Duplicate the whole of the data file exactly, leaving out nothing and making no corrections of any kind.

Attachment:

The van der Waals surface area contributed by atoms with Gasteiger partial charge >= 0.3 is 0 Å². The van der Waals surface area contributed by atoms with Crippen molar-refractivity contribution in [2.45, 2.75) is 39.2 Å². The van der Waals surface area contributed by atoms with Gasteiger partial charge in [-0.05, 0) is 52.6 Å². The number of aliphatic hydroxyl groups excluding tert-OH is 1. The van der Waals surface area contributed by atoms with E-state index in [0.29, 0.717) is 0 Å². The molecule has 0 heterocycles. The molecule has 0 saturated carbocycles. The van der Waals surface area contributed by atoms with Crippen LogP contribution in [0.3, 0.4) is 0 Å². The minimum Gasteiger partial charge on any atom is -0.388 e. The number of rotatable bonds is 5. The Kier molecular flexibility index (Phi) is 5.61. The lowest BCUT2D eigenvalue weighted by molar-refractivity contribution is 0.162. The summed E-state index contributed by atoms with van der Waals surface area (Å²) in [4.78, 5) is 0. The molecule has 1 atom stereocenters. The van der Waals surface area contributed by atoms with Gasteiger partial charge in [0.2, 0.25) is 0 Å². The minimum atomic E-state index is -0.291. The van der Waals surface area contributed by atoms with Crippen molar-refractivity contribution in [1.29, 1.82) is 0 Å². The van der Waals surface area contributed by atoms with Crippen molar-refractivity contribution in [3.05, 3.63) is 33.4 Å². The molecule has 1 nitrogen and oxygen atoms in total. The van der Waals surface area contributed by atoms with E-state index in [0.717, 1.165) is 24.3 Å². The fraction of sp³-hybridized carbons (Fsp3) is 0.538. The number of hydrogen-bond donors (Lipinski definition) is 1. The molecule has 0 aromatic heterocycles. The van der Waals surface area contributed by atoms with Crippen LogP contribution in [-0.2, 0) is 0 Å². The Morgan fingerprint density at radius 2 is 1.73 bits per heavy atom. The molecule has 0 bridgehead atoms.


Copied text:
The van der Waals surface area contributed by atoms with Gasteiger partial charge >= 0.3 is 0 Å². The van der Waals surface area contributed by atoms with Crippen molar-refractivity contribution in [2.45, 2.75) is 39.2 Å². The van der Waals surface area contributed by atoms with Gasteiger partial charge in [-0.05, 0) is 52.6 Å². The number of aliphatic hydroxyl groups excluding tert-OH is 1. The van der Waals surface area contributed by atoms with E-state index in [0.29, 0.717) is 0 Å². The molecule has 0 heterocycles. The molecule has 0 saturated carbocycles. The van der Waals surface area contributed by atoms with Crippen LogP contribution in [0.3, 0.4) is 0 Å². The minimum Gasteiger partial charge on any atom is -0.388 e. The number of rotatable bonds is 5. The Kier molecular flexibility index (Phi) is 5.61. The lowest BCUT2D eigenvalue weighted by molar-refractivity contribution is 0.162. The summed E-state index contributed by atoms with van der Waals surface area (Å²) in [4.78, 5) is 0. The molecule has 1 atom stereocenters. The van der Waals surface area contributed by atoms with Gasteiger partial charge in [0.2, 0.25) is 0 Å². The minimum atomic E-state index is -0.291. The van der Waals surface area contributed by atoms with Crippen molar-refractivity contribution in [1.29, 1.82) is 0 Å². The van der Waals surface area contributed by atoms with Crippen molar-refractivity contribution in [3.05, 3.63) is 33.4 Å². The molecule has 1 nitrogen and oxygen atoms in total. The van der Waals surface area contributed by atoms with E-state index in [0.717, 1.165) is 24.3 Å². The fraction of sp³-hybridized carbons (Fsp3) is 0.538. The number of hydrogen-bond donors (Lipinski definition) is 1. The molecule has 0 aromatic heterocycles. The van der Waals surface area contributed by atoms with Crippen LogP contribution in [-0.2, 0) is 0 Å². The Morgan fingerprint density at radius 2 is 1.73 bits per heavy atom. The molecule has 0 bridgehead atoms.